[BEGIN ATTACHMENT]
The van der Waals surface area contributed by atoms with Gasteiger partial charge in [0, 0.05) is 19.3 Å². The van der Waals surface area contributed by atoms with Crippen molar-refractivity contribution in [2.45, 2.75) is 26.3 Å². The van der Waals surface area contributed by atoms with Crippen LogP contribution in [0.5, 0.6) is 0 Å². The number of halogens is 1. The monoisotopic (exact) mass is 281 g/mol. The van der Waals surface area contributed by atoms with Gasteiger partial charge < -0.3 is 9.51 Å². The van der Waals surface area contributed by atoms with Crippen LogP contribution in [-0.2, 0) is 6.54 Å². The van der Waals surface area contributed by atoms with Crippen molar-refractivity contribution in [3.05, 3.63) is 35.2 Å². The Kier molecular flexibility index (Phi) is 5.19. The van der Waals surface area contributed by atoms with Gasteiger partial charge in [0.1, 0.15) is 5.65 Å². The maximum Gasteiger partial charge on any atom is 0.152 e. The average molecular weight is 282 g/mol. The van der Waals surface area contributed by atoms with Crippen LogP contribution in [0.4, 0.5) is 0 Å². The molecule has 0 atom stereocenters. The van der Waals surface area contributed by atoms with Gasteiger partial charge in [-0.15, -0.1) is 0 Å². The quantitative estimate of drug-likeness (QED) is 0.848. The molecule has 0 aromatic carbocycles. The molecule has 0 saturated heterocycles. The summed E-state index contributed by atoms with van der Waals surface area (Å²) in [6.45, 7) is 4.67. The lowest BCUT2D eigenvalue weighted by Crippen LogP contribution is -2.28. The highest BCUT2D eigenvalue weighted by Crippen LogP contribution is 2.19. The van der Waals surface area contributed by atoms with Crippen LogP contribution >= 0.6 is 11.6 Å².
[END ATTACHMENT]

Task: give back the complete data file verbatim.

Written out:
The van der Waals surface area contributed by atoms with Gasteiger partial charge in [0, 0.05) is 19.3 Å². The van der Waals surface area contributed by atoms with Crippen molar-refractivity contribution in [2.45, 2.75) is 26.3 Å². The van der Waals surface area contributed by atoms with Crippen LogP contribution in [0.5, 0.6) is 0 Å². The number of halogens is 1. The monoisotopic (exact) mass is 281 g/mol. The van der Waals surface area contributed by atoms with Gasteiger partial charge < -0.3 is 9.51 Å². The van der Waals surface area contributed by atoms with Crippen LogP contribution in [-0.2, 0) is 6.54 Å². The van der Waals surface area contributed by atoms with Crippen molar-refractivity contribution in [3.05, 3.63) is 35.2 Å². The Kier molecular flexibility index (Phi) is 5.19. The van der Waals surface area contributed by atoms with Gasteiger partial charge in [0.1, 0.15) is 5.65 Å². The maximum Gasteiger partial charge on any atom is 0.152 e. The average molecular weight is 282 g/mol. The van der Waals surface area contributed by atoms with Crippen LogP contribution in [0.4, 0.5) is 0 Å². The molecule has 0 atom stereocenters. The van der Waals surface area contributed by atoms with Gasteiger partial charge in [-0.15, -0.1) is 0 Å². The quantitative estimate of drug-likeness (QED) is 0.848. The molecule has 0 aromatic carbocycles. The molecule has 0 saturated heterocycles. The summed E-state index contributed by atoms with van der Waals surface area (Å²) in [6.45, 7) is 4.67. The lowest BCUT2D eigenvalue weighted by Crippen LogP contribution is -2.28. The highest BCUT2D eigenvalue weighted by Crippen LogP contribution is 2.19. The van der Waals surface area contributed by atoms with Crippen LogP contribution >= 0.6 is 11.6 Å².